James McHaffie repeats The Indian Face at Cloggy
On 9 July James McHaffie made the fifth ascent of The Indian Face, E9 6c on Cloggy, Wales.
To all British climbers the title is worth more than a thousand words. On Tuesday James McHaffie successfully climbed The Indian Face, the route which more than any else has come to represent the epitome of British trad climbing, where the combination of objective dangers and technical climbing render this a test for the elect few.
First ascended back in 1986 by Johnny Dawes (and discussed at length in our interview), this lonesome journey up the Great Slab on Clogwyn Du'r Arddu - better known as Cloggy - offers aleatory technical climbing and very poor and extremely runout protection, so much so that until Tuesday it had only been repeated by Nick Dixon and Neil Gresham in 1996, and by Dave MacLeod in 2010. Put in other words, a mere five ascents in over a quarter of a century.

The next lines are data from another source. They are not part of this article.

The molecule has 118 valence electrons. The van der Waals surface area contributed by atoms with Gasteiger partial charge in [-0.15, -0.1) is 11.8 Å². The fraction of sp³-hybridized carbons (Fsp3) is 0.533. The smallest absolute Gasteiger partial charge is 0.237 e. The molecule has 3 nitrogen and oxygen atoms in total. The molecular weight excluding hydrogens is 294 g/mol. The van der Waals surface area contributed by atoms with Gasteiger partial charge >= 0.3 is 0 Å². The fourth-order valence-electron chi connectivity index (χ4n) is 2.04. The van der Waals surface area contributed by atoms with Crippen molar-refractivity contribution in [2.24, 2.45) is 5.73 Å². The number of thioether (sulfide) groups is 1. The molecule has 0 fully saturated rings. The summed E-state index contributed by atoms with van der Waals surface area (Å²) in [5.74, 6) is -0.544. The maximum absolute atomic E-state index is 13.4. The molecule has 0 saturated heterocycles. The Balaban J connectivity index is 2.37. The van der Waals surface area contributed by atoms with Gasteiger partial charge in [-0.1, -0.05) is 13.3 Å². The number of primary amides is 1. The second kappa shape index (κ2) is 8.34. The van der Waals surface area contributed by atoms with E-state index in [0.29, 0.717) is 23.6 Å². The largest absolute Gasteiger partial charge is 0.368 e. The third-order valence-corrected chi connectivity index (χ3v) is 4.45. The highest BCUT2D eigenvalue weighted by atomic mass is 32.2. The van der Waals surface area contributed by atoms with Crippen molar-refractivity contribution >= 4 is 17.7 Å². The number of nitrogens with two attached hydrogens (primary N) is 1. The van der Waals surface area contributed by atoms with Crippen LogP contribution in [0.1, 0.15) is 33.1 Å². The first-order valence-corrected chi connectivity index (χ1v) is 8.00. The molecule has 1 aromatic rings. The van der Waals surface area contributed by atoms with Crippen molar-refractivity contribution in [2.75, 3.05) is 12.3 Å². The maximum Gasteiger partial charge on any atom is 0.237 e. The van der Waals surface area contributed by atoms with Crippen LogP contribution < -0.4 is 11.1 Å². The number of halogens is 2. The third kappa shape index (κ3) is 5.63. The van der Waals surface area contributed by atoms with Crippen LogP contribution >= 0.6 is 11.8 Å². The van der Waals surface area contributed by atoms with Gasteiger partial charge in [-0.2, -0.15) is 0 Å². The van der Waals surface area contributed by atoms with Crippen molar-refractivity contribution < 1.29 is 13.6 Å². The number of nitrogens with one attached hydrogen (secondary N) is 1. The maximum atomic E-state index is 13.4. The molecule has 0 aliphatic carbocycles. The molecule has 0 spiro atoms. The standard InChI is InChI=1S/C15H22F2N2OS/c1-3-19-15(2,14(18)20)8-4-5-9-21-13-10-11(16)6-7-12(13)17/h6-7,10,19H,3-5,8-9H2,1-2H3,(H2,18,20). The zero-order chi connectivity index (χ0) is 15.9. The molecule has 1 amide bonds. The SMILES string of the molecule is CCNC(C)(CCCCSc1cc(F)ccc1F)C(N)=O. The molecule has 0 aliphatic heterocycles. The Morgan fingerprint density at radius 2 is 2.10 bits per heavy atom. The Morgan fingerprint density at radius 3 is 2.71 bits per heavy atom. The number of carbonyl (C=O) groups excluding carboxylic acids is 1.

McHaffie's success came after a short abseil inspection in the morning and a previous attempt, a decade ago, which itself is a story within a story: stranded at circa half-height, unable to go either up or down McHaffie untied, dropped his ropes and waited for half and hour while his partner ran to the top. An experience described by McHaffie as "truly life-changing" as he clung on, in the sun and with bleeding finger tips waiting for the ropes to be thrown down from above.
On Tuesday 9 July thankfully things ran smoothly and McHaffie's repeat is testament to his amazing skill, both physical and psychological, which place him right there amongst the absolute "masters" of British rock climbing.
TOPO: Climbing at Cloggy, Wales